TWO local coaches and a former national player have weighed in on the Reggae Boyz's 2-2 result with Honduras in the FIFA World Cup Qualifier at the National Stadium in Kingston on Tuesday.
Carlo Costly — with an early strike — and Maynor Figueroa got on the score sheet for World Cup-bound Honduras.
The Reggae Boyz, who at times were chasing shadows in midfield against the more technically gifted Central Americans, had to thank an Jorge Claros own goal and captain Rodolph Austin's successful penalty kick for securing the draw.
Andrew Price, the head coach of Boys' Town FC, and Tivoli Gardens FC assistant Alvin Shaw questioned Jamaica's level of organisation, but Derrick 'Shastri' Denniser, also a popular sports analyst, defended the Boyz, saying they "fought well to the very end".
The Jamaicans finished in last spot in the final phase, winless with five points from 10 matches, three behind fifth-placed Panama.
United States (22 points), Costa Rica (18) and Honduras (15) took the automatic qualifying places, while fourth-placed Mexico (11) are forced to play off with OCEANIA champions New Zealand.
Jamaica's most talked-about passer of the football, veteran midfielder Jermaine Hue has been banned after a failed dope test recently, but despite his absence, many expected a more flattering display from the Boyz to exit what has been a tremendously disappointing campaign.
Jamaica's head coach Winfried Schafer employed a 4-3-3 formation with Darren Mattocks, Jermaine 'Tuffy' Anderson and Deshorn Brown making up the advanced front trio.
That move suggested an attacking mindset, but according to Price, it also meant the home team lost the battle in midfield.
"The formation did not lend to us attacking the Hondurans as much as we wanted and they dominated in midfield, especially in the first half. It was basically a tale of two halves and the (second half) adjustment was good to pack the midfield and leave 'Tuffy' up there and people could come (forward) and support him.
"When we made the adjustment in the second half, I think we came into our own and looked a lot better. Then we attacked more and we moved the ball around a lot quicker," Price told the Jamaica Observer moments after the final whistle.
Price, a television and radio football analyst, added that Jamaica have suffered from the lack of creativity in central areas.
"But the fact of the matter is there is no creativity in the middle of the park and there is nobody carrying the ball to give and supply the forwards, hence you don't have any opportunities in the 18-yard-box.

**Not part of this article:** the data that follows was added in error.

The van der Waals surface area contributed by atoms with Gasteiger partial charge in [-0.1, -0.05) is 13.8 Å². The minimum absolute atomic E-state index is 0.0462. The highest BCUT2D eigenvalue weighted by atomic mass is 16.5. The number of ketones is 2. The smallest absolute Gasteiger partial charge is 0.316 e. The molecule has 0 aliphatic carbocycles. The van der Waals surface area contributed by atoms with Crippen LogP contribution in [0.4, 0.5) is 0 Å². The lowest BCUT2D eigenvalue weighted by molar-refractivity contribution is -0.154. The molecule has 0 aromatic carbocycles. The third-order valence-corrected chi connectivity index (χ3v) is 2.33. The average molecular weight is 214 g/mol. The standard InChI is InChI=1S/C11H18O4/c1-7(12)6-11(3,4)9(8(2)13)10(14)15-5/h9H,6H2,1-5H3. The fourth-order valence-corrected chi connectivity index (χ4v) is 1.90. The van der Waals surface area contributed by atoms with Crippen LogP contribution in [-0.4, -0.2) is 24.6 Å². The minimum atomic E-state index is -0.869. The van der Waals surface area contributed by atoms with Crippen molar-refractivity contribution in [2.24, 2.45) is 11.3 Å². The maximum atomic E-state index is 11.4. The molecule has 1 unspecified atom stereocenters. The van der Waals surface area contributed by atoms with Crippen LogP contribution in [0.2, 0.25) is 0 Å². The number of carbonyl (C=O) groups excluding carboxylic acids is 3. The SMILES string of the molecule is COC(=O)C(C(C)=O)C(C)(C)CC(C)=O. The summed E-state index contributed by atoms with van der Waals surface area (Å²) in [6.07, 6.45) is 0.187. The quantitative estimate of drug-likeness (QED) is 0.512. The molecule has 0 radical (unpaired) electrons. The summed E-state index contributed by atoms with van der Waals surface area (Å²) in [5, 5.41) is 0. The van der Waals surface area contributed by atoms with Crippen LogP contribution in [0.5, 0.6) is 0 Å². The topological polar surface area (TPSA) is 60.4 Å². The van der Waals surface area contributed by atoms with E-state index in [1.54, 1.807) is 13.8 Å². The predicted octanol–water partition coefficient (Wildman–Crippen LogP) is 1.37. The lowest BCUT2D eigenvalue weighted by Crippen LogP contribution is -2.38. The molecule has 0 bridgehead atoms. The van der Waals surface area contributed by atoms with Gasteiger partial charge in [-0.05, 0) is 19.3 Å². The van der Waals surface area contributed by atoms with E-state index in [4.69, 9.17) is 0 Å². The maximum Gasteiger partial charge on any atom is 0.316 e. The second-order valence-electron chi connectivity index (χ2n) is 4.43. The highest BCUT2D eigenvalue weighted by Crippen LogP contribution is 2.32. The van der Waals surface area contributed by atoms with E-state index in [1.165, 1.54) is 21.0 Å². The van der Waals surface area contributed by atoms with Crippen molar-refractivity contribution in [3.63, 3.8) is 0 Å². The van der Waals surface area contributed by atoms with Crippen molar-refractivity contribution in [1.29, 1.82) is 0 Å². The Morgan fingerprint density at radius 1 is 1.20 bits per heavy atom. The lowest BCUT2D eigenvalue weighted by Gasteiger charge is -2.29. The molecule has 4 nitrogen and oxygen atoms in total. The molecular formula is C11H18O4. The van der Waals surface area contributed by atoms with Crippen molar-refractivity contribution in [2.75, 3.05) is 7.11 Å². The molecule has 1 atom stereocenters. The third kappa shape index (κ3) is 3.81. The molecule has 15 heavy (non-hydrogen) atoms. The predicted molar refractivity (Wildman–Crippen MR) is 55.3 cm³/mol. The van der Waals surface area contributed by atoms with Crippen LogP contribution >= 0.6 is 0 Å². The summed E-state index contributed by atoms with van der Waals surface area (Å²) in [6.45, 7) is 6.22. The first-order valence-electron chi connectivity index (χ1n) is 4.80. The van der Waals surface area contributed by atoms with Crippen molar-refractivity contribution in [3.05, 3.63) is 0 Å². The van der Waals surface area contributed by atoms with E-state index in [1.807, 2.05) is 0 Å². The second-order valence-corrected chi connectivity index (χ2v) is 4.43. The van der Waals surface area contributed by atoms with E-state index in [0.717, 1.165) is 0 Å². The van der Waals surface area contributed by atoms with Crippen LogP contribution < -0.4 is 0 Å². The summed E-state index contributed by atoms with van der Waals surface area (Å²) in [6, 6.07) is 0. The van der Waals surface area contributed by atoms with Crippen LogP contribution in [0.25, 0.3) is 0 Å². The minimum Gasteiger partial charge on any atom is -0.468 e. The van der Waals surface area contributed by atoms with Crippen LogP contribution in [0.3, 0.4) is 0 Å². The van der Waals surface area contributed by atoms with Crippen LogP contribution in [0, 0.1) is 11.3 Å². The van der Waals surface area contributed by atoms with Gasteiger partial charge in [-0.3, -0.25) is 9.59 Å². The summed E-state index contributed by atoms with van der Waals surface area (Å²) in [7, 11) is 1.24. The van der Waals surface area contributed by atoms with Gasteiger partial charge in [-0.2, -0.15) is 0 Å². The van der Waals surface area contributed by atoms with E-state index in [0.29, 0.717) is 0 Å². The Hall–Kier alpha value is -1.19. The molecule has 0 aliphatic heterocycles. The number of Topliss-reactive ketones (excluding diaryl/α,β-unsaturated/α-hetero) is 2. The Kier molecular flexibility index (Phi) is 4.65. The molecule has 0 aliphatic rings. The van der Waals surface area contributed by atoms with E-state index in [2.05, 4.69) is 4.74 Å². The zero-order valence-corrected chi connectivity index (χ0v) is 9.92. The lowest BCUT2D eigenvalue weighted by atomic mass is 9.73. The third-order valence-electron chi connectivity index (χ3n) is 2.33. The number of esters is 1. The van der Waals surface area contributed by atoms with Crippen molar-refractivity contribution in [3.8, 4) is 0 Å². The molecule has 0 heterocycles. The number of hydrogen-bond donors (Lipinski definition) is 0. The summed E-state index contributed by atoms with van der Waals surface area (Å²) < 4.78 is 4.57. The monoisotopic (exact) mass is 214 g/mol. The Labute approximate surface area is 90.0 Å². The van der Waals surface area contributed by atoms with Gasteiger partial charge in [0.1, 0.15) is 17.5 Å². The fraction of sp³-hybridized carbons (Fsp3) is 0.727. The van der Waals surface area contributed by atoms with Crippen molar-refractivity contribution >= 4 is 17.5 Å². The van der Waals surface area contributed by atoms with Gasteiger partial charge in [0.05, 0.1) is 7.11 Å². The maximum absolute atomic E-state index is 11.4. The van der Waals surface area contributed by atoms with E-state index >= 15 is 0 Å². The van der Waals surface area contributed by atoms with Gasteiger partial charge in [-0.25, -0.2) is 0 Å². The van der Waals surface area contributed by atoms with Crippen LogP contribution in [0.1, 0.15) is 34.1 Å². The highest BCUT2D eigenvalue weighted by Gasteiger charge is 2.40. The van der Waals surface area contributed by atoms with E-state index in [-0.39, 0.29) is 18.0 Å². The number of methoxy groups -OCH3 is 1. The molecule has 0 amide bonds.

"The fact that we are not getting numbers in the box and we are not finishing is a major concern. Look at the shots we took at goal, they were mostly weak, tame shots from outside the box and won't trouble most goalkeepers," he lamented.
The Boys' Town coach said he was also expecting more "zest and vigour" from Jamaica on their home turf.
"I think it was going to be very difficult to motivate the team, especially going into this last game and having not won a game. (Still) you would hope that pride would have taken over the team and they would have come out and played with more zest and vigour," Price said.
Shaw said he found it hard to assess Tuesday's game after a series of challenges including the appointment of a new head coach midstream the campaign, chopping of players and general shortcomings in the national programme.
For him, too many issues have impacted on the team's chemistry and the lack of that crucial ingredient crippled the 'Road To Brazil' from several games earlier.
"We went wrong several games ago so it's difficult for me to comment on this. There are quite a few new players in the team (yet) again so the chemistry is not going to be there really.
"We are just way behind... the national programme is just way behind. The whole thing has been such a disappointment for me, it's difficult to just focus on tonight's game.
"There is no system of play so it's difficult to say what formation Jamaica were playing. I think it was a poor game and we looked disorganised. Honduras also played a little timid, I don't know if it was because of their situation where they needed to ensure they didn't lose. I've seen them play before, but tonight they were very timid, " Shaw said.
Denniser, a former Jamaica football standout, was far less scathing of the Boyz' performance.
"The team gave a good account today and they fought well to the very end.
"Unlike the previous games, this game was a more open one. We had more shots on goal and this was the most entertaining game the Jamaican team has played so far. They scored two goals and they hit the crossbar.
"We conceded in the second or third minute.... our defenders were not tenacious and attentive to react and that led to us conceding the first goal. The second goal (they scored) was from a deflected free-kick and we were unlucky not to have hit back in like manner when I think Demar Phillips hit the crossbar with a thunderous shot.
"We drew with almost all the teams and with a little luck we could have been in a better position in this phase. What has manifested itself all along is that our players are not as tenacious and as swift as our opponents have been," Denniser said.